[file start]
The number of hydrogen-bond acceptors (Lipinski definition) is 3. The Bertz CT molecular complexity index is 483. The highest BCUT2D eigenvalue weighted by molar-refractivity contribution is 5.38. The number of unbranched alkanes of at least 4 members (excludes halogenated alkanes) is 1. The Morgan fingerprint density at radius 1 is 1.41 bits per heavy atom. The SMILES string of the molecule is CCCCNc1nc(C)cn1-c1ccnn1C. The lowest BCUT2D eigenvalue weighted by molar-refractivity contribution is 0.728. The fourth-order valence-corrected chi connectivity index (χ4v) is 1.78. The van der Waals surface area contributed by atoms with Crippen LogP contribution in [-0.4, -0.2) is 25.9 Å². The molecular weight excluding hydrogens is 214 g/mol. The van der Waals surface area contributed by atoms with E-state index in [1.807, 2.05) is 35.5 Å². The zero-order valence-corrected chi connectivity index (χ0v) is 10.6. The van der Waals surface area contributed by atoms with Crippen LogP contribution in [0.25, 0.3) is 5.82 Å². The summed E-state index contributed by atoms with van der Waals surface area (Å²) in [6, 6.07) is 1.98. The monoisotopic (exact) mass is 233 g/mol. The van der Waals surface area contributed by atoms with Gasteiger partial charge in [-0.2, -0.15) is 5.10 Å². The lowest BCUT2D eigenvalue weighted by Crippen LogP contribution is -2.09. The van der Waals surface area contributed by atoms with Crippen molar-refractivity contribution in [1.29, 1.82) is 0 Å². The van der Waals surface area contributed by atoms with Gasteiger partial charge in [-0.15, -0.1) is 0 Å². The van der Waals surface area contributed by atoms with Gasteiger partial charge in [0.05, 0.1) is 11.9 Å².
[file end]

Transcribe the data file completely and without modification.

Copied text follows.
The number of hydrogen-bond acceptors (Lipinski definition) is 3. The Bertz CT molecular complexity index is 483. The highest BCUT2D eigenvalue weighted by molar-refractivity contribution is 5.38. The number of unbranched alkanes of at least 4 members (excludes halogenated alkanes) is 1. The Morgan fingerprint density at radius 1 is 1.41 bits per heavy atom. The SMILES string of the molecule is CCCCNc1nc(C)cn1-c1ccnn1C. The lowest BCUT2D eigenvalue weighted by molar-refractivity contribution is 0.728. The fourth-order valence-corrected chi connectivity index (χ4v) is 1.78. The van der Waals surface area contributed by atoms with Crippen LogP contribution in [-0.4, -0.2) is 25.9 Å². The molecular weight excluding hydrogens is 214 g/mol. The van der Waals surface area contributed by atoms with E-state index in [1.807, 2.05) is 35.5 Å². The zero-order valence-corrected chi connectivity index (χ0v) is 10.6. The van der Waals surface area contributed by atoms with Crippen LogP contribution in [0.25, 0.3) is 5.82 Å². The summed E-state index contributed by atoms with van der Waals surface area (Å²) in [6, 6.07) is 1.98. The monoisotopic (exact) mass is 233 g/mol. The van der Waals surface area contributed by atoms with Gasteiger partial charge in [-0.2, -0.15) is 5.10 Å². The lowest BCUT2D eigenvalue weighted by Crippen LogP contribution is -2.09. The van der Waals surface area contributed by atoms with Crippen molar-refractivity contribution in [1.29, 1.82) is 0 Å². The van der Waals surface area contributed by atoms with Gasteiger partial charge in [-0.15, -0.1) is 0 Å². The van der Waals surface area contributed by atoms with Gasteiger partial charge in [0.05, 0.1) is 11.9 Å².